But because it rides on each device, every time they fix some bug, means you're going to have to download & install that patch on your device. Maybe that doesn't bother you (Adobe, anyone?) because you can do it while in a meeting or in the shower, whatever, but some people loathe constant patch updating..

What I Don't Know

Lots! Primarily, how these readers work on mobile devices, because I am old school. I read blogs via a desktop PC, the way God and Mother Nature intended.

Some of these alternate feed readers listed by Sierra on her post work well with Macs; some work well with iPhones and iPads, or Androids, and some will not play with mobile devices at all. Others won't play with desktop 'puters (snobs!).

I found that I invested about twice as much time trying to learn Feedly, and came out frustrated and confused. YMMV (Your Mileage May Vary). I will probably be using Bloglovin' for my personal blog reading, but encourage you to use what works best for you.

If you are using something other than Google Reader now, please leave a comment.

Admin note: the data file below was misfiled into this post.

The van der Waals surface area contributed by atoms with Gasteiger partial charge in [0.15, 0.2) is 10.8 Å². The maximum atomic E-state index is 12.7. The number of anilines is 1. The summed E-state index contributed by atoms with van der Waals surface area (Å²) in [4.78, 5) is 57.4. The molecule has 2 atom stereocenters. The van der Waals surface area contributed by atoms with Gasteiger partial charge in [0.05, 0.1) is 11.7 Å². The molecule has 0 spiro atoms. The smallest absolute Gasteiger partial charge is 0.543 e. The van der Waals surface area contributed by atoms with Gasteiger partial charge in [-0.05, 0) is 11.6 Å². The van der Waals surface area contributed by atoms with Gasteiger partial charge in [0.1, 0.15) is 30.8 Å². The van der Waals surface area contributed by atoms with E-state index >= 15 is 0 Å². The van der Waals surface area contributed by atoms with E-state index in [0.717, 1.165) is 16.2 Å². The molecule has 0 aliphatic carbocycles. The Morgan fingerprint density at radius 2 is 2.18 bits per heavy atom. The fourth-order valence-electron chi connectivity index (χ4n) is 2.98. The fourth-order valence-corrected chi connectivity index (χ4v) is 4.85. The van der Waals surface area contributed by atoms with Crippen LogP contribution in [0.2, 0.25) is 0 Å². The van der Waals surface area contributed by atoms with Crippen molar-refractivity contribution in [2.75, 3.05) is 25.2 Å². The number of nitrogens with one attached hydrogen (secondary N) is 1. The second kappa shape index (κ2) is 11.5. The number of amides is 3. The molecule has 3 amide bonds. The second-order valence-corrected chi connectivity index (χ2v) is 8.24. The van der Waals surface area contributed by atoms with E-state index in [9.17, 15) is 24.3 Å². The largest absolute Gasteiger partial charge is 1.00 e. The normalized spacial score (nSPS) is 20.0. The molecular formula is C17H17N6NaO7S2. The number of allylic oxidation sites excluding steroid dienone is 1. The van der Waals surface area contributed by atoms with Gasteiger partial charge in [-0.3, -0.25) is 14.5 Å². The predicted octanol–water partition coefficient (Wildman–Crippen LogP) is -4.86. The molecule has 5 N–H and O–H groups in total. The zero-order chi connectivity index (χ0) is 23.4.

What (hardware) device are you using, and how well is your blog reader playing with it?
What do you like, what do you hate?

Enhanced by Zemanta

Monday, June 24, 2013

Lakely, Baby - Crater Lake, That Is

On A Clear Day, You Can See Forever

Unfortunately, on the only day (May 21) my son and I had available to head up to Crater Lake, Oregon, it did not turn out to be a clear day. In the early morning, from the lake webcam, it looked pretty good, a few rainshowers, perhaps, and it was not supposed to snow until later in the evening.


Well, not really. I knew that the weather there is highly changeable.And it was.

Note my son's body language - not what he was expecting.
Rim Village. Very light flurries, not "sticking" at the time we arrived.
Know why the road marker poles are so tall? Because they need to be.

Snowing. Definitely big fatty flakes coming down. And wind blowing already snowed layers around.
From the Lodge main hall. You will not be shocked to find it is a non-smoking facility.
From the little mini-museum on site, we learned that, opening in 1915, the original Crater Lake Lodge was a hellhole somewhat rustic. Narrow iron bedsteads that dumped their occupants onto the floor, limited water supplies, not seismically sound (you kind of want that when you're built on a major fault line), and no heat in the rooms.